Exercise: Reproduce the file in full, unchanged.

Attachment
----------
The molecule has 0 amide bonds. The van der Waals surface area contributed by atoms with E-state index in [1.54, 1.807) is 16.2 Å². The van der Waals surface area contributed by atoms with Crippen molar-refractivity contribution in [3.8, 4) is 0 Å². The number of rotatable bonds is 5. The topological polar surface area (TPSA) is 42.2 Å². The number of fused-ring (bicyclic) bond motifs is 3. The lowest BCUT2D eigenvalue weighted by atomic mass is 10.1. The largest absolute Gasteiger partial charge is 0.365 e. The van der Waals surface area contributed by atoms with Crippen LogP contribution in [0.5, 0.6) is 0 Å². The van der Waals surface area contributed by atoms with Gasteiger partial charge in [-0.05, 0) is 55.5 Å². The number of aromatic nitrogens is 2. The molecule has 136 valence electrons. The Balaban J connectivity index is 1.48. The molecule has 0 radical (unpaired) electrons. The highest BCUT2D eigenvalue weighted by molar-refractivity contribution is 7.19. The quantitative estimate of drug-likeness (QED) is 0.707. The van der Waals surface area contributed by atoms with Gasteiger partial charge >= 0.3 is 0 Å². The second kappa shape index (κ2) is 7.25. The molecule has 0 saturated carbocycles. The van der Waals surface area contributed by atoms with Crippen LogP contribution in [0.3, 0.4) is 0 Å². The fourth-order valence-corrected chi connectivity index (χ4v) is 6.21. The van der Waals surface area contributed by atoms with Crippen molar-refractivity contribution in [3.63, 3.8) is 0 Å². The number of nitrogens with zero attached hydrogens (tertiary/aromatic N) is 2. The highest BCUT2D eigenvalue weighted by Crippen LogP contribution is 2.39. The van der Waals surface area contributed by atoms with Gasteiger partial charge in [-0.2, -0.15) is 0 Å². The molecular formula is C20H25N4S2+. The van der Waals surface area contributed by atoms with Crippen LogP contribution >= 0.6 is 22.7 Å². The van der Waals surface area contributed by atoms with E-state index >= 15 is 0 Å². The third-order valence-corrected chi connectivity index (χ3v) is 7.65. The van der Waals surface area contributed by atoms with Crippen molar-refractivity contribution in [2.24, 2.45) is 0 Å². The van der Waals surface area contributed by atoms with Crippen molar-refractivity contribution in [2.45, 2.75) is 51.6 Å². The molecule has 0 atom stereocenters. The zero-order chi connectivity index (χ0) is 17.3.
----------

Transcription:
The molecule has 0 amide bonds. The van der Waals surface area contributed by atoms with E-state index in [1.54, 1.807) is 16.2 Å². The van der Waals surface area contributed by atoms with Crippen molar-refractivity contribution in [3.8, 4) is 0 Å². The number of rotatable bonds is 5. The topological polar surface area (TPSA) is 42.2 Å². The number of fused-ring (bicyclic) bond motifs is 3. The lowest BCUT2D eigenvalue weighted by atomic mass is 10.1. The largest absolute Gasteiger partial charge is 0.365 e. The van der Waals surface area contributed by atoms with Crippen LogP contribution in [0.5, 0.6) is 0 Å². The van der Waals surface area contributed by atoms with Gasteiger partial charge in [-0.05, 0) is 55.5 Å². The number of aromatic nitrogens is 2. The molecule has 136 valence electrons. The Balaban J connectivity index is 1.48. The molecule has 0 radical (unpaired) electrons. The highest BCUT2D eigenvalue weighted by molar-refractivity contribution is 7.19. The quantitative estimate of drug-likeness (QED) is 0.707. The van der Waals surface area contributed by atoms with Gasteiger partial charge >= 0.3 is 0 Å². The second kappa shape index (κ2) is 7.25. The molecule has 0 saturated carbocycles. The van der Waals surface area contributed by atoms with Crippen LogP contribution in [0.3, 0.4) is 0 Å². The fourth-order valence-corrected chi connectivity index (χ4v) is 6.21. The van der Waals surface area contributed by atoms with Crippen molar-refractivity contribution in [3.63, 3.8) is 0 Å². The number of nitrogens with zero attached hydrogens (tertiary/aromatic N) is 2. The highest BCUT2D eigenvalue weighted by Crippen LogP contribution is 2.39. The van der Waals surface area contributed by atoms with Gasteiger partial charge in [-0.2, -0.15) is 0 Å². The molecular formula is C20H25N4S2+. The van der Waals surface area contributed by atoms with Crippen LogP contribution >= 0.6 is 22.7 Å². The van der Waals surface area contributed by atoms with E-state index >= 15 is 0 Å². The third-order valence-corrected chi connectivity index (χ3v) is 7.65. The van der Waals surface area contributed by atoms with Crippen molar-refractivity contribution in [2.24, 2.45) is 0 Å². The van der Waals surface area contributed by atoms with Crippen molar-refractivity contribution in [2.45, 2.75) is 51.6 Å². The molecule has 0 atom stereocenters. The zero-order chi connectivity index (χ0) is 17.3.